Wednesday, November 28, 2007

Prayer for Words, Prayer for the Land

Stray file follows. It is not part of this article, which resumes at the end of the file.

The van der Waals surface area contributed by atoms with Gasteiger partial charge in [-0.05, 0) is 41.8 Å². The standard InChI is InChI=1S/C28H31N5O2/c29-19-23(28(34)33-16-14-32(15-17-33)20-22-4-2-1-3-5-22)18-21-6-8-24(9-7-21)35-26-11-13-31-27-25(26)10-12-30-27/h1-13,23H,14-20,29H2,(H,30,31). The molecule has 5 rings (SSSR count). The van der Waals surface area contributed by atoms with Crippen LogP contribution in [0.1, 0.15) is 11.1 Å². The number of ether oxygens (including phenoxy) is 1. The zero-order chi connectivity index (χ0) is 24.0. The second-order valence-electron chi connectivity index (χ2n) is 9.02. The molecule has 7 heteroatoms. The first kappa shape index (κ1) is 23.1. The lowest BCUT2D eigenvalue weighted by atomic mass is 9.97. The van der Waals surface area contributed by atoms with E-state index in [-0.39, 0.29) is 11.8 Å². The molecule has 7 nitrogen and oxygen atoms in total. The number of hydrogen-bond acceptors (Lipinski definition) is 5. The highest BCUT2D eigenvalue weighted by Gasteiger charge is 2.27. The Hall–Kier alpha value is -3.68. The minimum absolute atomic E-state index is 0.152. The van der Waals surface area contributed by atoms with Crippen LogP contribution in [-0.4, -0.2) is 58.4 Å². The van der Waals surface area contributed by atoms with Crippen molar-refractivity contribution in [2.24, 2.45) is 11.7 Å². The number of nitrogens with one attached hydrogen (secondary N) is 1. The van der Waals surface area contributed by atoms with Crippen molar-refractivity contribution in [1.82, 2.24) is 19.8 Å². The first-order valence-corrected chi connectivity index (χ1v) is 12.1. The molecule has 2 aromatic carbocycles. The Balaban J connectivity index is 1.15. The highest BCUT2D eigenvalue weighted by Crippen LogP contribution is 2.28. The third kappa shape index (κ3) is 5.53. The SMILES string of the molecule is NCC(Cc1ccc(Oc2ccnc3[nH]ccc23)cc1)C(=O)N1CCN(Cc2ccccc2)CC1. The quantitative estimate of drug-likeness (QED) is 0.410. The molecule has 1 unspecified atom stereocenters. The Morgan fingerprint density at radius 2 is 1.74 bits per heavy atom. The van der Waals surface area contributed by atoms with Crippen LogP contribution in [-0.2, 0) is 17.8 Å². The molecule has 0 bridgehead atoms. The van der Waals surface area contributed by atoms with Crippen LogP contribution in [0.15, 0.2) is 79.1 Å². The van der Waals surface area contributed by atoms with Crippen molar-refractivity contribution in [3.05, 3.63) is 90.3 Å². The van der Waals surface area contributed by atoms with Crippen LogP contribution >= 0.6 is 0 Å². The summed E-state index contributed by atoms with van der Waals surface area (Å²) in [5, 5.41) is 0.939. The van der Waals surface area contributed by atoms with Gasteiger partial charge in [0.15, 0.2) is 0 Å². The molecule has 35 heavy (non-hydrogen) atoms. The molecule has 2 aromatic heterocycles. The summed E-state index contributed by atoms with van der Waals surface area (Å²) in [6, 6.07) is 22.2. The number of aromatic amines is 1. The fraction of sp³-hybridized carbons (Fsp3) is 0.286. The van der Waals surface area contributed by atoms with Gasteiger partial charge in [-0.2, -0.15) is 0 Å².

To speak with steel and bite, charcoal and rust, the grit of the soil and the grain of the wood, about things that matter, yet which are often dismissed or marginalized. To speak with firmly planted boots on thick earth how one feels about the destruction of the landscape, or how the animals are treated, or one's relationship with trees and vegetation. To speak of these things with muscle and oak trunk, with groundedness and force of character that demands a good hearing. To listen to the law of the land itself and give it the weight of statutes. To stand on the law and speak the deep rights, the rights no one articulates anymore, the forgotten responsibilities and titles. To speak as a man, or woman, might about serious matters, giving the soul and all spirits their due weight in the order of things. To see the ancient, archaic connection between poetry and law, and to speak, with conviction and the command of confidence and strong humility, feelings which well up from the earth and from the heart. Feelings about guests and hosts in the land, about hospitality and good order of things, or lack thereof, about justice on all levels, some seldom considered, and most importantly, about love. To give love in all its dimensions and axes full and proper weight, with frankness and open celebration of appropriate but generous sensuality, not shirking before hypocrisies that would cover life's wholesome earthiness, but speaking plainly real experiences of life deeply felt, and explored with wit and breadth. To listen, to summon up all the voices that speak to you, and let them gather within, until they find their place, and then, to speak them. From the words of this council, speaking words of counsel that cannot and will not be ignored, but persevere, and gather strength, letting time do its ancient task of growing truth slowly as allies hear the call and find what is ancient and true awakening within their hearts, too -- whence words emerge like seeds cast out by Johnny Chapman, and find their place, rewilding. Let land and age shape the feral and rough and give them niches and homes. When all things have a home all is good. Speak your home, and do not let home be banished from cupboard talk nor public discourse. Gather the beings that speak home and speak them : these are true words, good words, words world wants spoken.


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